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Multi-layer Recurrent Neural Networks (LSTM, RNN) for character-level language models in Python using Tensorflow
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data/tinyshakespeare init commit Nov 28, 2015
logs Add NASCell, update MultiRNNCell, and tensorboard Mar 11, 2017
save better names Nov 28, 2015
.gitignore Ignore data.npy and vocab.pkl Jan 19, 2017
.travis.yml pep8 is now pycodestyle Mar 12, 2018 Update Nov 27, 2015 README: add info and useful tips from @ubergarm from issue #91 Apr 20, 2017 fix checkpointing May 11, 2018 decoding again from the utf-8 format Aug 29, 2018 faster help May 11, 2018 add comments to utils Jul 29, 2017


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Multi-layer Recurrent Neural Networks (LSTM, RNN) for character-level language models in Python using Tensorflow.

Inspired from Andrej Karpathy's char-rnn.


Basic Usage

To train with default parameters on the tinyshakespeare corpus, run python To access all the parameters use python --help.

To sample from a checkpointed model, python Sampling while the learning is still in progress (to check last checkpoint) works only in CPU or using another GPU. To force CPU mode, use export CUDA_VISIBLE_DEVICES="" and unset CUDA_VISIBLE_DEVICES afterward (resp. set CUDA_VISIBLE_DEVICES="" and set CUDA_VISIBLE_DEVICES= on Windows).

To continue training after interruption or to run on more epochs, python --init_from=save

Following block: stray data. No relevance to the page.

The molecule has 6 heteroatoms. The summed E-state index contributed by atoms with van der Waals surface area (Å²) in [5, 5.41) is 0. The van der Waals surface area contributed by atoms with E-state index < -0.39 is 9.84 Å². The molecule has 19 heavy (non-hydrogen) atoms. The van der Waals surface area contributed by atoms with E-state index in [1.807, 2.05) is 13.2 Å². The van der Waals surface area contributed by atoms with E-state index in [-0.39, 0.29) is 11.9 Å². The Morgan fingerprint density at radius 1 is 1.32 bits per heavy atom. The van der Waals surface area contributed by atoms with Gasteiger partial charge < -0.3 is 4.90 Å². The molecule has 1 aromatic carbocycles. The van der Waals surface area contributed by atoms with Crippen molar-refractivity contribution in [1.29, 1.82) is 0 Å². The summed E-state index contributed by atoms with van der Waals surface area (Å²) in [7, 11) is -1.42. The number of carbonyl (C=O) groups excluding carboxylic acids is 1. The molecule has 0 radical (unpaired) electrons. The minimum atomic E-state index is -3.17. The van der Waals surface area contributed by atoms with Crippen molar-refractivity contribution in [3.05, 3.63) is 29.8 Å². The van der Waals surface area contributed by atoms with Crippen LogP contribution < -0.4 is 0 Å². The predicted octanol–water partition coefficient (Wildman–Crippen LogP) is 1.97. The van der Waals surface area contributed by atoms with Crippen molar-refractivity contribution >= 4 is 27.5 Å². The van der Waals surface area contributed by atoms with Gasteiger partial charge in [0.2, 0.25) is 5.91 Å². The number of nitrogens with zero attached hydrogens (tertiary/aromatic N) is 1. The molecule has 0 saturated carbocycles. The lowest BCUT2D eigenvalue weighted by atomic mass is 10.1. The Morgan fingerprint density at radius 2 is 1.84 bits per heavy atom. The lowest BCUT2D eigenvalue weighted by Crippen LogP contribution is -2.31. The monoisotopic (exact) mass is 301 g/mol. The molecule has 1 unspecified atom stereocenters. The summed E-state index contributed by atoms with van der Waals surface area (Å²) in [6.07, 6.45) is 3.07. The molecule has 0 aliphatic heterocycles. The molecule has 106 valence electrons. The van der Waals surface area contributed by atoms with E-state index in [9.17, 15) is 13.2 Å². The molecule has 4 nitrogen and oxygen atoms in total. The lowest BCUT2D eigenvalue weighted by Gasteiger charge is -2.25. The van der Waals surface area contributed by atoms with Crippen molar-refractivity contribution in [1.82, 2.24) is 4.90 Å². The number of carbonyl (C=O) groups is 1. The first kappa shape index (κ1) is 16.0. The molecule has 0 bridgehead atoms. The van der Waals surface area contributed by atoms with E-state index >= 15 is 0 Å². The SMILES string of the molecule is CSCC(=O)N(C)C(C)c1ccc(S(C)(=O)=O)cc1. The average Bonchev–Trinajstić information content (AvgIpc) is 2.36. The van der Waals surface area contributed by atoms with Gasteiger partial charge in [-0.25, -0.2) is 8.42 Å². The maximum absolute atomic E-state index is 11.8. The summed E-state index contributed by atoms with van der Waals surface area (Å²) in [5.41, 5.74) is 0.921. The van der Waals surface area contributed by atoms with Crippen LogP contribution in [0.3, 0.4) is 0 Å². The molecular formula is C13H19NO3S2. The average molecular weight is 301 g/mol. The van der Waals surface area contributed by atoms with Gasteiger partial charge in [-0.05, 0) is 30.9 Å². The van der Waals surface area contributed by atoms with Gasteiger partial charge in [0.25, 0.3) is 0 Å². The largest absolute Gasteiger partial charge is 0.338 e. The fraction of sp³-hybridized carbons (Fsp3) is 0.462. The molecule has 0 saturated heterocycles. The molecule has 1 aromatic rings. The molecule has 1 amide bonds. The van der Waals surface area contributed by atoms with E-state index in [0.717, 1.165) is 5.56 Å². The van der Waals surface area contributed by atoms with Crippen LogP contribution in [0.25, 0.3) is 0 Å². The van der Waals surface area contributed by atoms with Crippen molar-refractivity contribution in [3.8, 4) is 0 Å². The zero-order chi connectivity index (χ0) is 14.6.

You can use any plain text file as input. For example you could download The complete Sherlock Holmes as such:

cd data
mkdir sherlock
cd sherlock
mv cnus.txt input.txt

Then start train from the top level directory using python --data_dir=./data/sherlock/

A quick tip to concatenate many small disparate .txt files into one large training file: ls *.txt | xargs -L 1 cat >> input.txt.


Tuning your models is kind of a "dark art" at this point. In general:

  1. Start with as much clean input.txt as possible e.g. 50MiB
  2. Start by establishing a baseline using the default settings.
  3. Use tensorboard to compare all of your runs visually to aid in experimenting.
  4. Tweak --rnn_size up somewhat from 128 if you have a lot of input data.
  5. Tweak --num_layers from 2 to 3 but no higher unless you have experience.
  6. Tweak --seq_length up from 50 based on the length of a valid input string (e.g. names are <= 12 characters, sentences may be up to 64 characters, etc). An lstm cell will "remember" for durations longer than this sequence, but the effect falls off for longer character distances.
  7. Finally once you've done all that, only then would I suggest adding some dropout. Start with --output_keep_prob 0.8 and maybe end up with both --input_keep_prob 0.8 --output_keep_prob 0.5 only after exhausting all the above values.


To visualize training progress, model graphs, and internal state histograms: fire up Tensorboard and point it at your log_dir. E.g.:

$ tensorboard --logdir=./logs/

Then open a browser to http://localhost:6006 or the correct IP/Port specified.


  • Add explanatory comments
  • Expose more command-line arguments
  • Compare accuracy and performance with char-rnn
  • More Tensorboard instrumentation


Please feel free to:

  • Leave feedback in the issues
  • Open a Pull Request
  • Join the gittr chat
  • Share your success stories and data sets!
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